From Baber’s perspective, “the Spike device was a simple and inexpensive method to augment older, less accurate LiDAR data with the information necessary to create the 3D shapes for the project. We are excited to deploy the 3D environment, and the Spike devices and collection methods are essential to the success of the project.”
Welker is currently in the process of finalizing the 3D Historic District environment. As part of his plan, he will publish a 3D web scene via ArcGIS Pro, which essentially is a 3D version of a web map and is browser-based. Welker believes that there is a lot of functionality in the web scene that could be leveraged by the City of Roswell. For example, via the web scene you can change the visualization of the buildings, and leverage additional fields tied to the buildings. Additional fields he envisions adding are zoning, type of roof form, when the building was built, if the building is in a flood plain, and if the building is in development. Eventually, Welker and Baber plan on rolling out the 3D environment to the public.
When asked if he would recommend Spike to other GIS analysts, Welker says “ I’d absolutely recommend Spike. For a project like this, Spike did everything we wanted it to do and was definitely far better than what we would have been able to do with our eyes. It was easy to use, and met our accuracy needs for correcting the building measurements.”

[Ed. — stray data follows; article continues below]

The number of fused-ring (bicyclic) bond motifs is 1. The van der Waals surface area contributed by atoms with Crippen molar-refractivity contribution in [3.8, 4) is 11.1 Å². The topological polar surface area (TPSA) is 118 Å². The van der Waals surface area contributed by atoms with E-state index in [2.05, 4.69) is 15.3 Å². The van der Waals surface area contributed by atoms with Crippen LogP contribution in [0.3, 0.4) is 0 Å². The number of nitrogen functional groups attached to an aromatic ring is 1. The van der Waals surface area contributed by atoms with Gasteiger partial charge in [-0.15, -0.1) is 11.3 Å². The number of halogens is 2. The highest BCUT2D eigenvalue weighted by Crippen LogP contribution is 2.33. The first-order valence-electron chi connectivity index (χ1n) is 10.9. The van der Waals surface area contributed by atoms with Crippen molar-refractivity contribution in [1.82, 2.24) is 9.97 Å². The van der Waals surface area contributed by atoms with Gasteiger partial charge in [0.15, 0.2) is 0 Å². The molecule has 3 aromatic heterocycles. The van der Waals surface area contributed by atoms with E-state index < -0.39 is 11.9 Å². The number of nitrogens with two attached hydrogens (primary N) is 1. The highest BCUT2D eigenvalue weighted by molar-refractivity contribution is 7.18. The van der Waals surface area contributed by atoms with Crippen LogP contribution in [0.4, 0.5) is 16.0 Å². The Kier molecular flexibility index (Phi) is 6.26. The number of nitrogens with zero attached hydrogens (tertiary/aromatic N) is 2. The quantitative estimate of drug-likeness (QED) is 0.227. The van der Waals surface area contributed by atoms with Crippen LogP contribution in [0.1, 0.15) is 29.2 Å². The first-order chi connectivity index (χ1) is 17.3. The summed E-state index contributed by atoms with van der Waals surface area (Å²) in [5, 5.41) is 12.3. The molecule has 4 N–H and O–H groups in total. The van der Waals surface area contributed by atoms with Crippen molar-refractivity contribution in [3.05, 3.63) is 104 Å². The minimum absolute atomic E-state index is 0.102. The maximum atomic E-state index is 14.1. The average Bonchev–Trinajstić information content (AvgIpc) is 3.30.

As for involving Spike in future projects, Welker has a few ideas. To enhance projects like the 3D interactive historic map, Welker believes he could attach the Spike photo to the building in ArcGIS Pro, so you can see what the building looked like at the time of inventory. He also believes that GTG would benefit from using Spike in other projects, such as measuring assets like light poles and trees for their GreenCityGIS initiative.